I think we’re finally figuring out how to do weekends around here.
Two parts work and one part play, we found a fine balance between hauling compost and playing frisbee over the past couple of days.
Weather like this will do that. Sunny and not too hot, after such a long winter we were all drawn outside, for as many hours as we could manage. For garden prep and sipping iced tea, hauling brush and riding bikes.
We did a ridiculous amount of yard work in the past three days, something that has been back-burnered since we moved here some 6 1/2 years ago. It’s never top priority, so in our world that means it simply never gets done. But we’re determined to reseed the “lawn” (more accurately the mud amoeba with a grass border), and rake away the hard-packed spruce cones and needles, branches, and dead leaves and give this yard a fresh start.
When not giving the back yard our all, we were rebooting our raised garden beds. We built them one year ago, but made some mistakes in our shooting-from-the-hip construction techniques. So this year they needed a do-over. Our original design was compost-over-strawbales. But the bales collapsed, dropping deep inside of our raised beds, and the compost was a bit too rich for some of our crops.
We set to work removing the contents of each bed, then layering limbs from our fallen boxelder in the bottom of each bed as a modified huglekultur bed. On top of that we layered chipped branches, the straw-compost mix from the emptied beds, and finally topped with a few inches of additional chipped trimmings.
This latter layer was inspired by the Back to Eden deep mulching method. We’re excited to give it a try for weed control! As usual, we’re winging it, so time will tell.
After gardening, Lupine and I set to work digging parsnips.
This invasive species is an escaped garden cultivar, and the leaves and stems contain a photo toxic compound that causes wicked, fluid-filled blisters to form on the skin if you come into contact with the plant on sunny day.
Despite their nasty above-ground tendencies, below ground they are ordinary (if rustic in appearance) parsnips! Delicious, nutritious, sweet root, suitable for sautéing, adding to soups and stews, or grating raw.
It was a rewarding wind down after a busy day.
And, at long last, we paused to celebrate spring this weekend. Yes, we already celebrated May Day (the mid point between spring and summer), but on account of first snow and then the stomach flu, we had delayed our spring celebration longer than was reasonable. So on Sunday we indulged in some treats, and our usual celebratory goodness.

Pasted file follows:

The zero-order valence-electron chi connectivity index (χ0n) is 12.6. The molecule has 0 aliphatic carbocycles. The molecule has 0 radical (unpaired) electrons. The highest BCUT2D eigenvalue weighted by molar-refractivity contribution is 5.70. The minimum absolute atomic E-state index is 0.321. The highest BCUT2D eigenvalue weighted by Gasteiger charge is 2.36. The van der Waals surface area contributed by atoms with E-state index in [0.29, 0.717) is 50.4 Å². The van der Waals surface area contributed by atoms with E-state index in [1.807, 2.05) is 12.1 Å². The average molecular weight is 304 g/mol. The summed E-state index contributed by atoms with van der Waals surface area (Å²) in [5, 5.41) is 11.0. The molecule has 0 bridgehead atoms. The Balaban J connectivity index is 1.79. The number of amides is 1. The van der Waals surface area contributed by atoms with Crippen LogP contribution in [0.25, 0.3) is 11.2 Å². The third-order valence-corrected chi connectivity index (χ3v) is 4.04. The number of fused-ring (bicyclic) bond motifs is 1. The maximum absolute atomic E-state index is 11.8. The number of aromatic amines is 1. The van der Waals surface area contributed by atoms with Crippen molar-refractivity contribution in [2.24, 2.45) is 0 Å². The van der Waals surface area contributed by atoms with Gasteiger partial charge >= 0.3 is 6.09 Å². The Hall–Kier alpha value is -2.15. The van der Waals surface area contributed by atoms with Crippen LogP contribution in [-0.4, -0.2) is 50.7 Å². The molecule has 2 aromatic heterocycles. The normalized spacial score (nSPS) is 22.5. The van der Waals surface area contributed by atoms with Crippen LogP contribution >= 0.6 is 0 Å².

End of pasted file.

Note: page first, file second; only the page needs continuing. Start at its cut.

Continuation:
On an evening bike ride, Lupine was distracted by the litter along the roadside. “Why would people do this?” she agonized.
Finally, she couldn’t bear it any longer. She pulled her bike off the road and leaned over to pick up a beer can. I got off my bike as well, and scooped up a second can. We placed them in her bike basket and rode on.
She stopped again and again and before we knew it she was scrambling up the road cut to pull take-out boxes, plastic bags, and beer bottles from the weeds. All of us joined in. (How could we resist?)
On the ride home, her basket was overflowing. There was so much litter heaped in her basket that plastic bottles and bags were flying out as she zipped down hills, and we were perpetually making U-turns to gather what we’d lost, amidst peals of laughter.
Back home—without a word—she set to work sorting it into the bags she had found to take in for recycling. I was reminded of the words of a friend who said, “The world is full of two kinds of people: takers and givers. We must decide which sort of person we choose to be.”
And perhaps this is how the world is saved. Through small, loving actions; through caring; through the belief that even one, small person can begin to change the world.
And just like that—through awareness, love, and action—the world became a more beautiful place. “That was so fun,” she said. “Let’s do it again tomorrow.”
And now–somehow–it’s Monday. Back to work, back to homeschooling, back to a slower pace as we heal our sore muscles in preparations for next weekend’s marathon!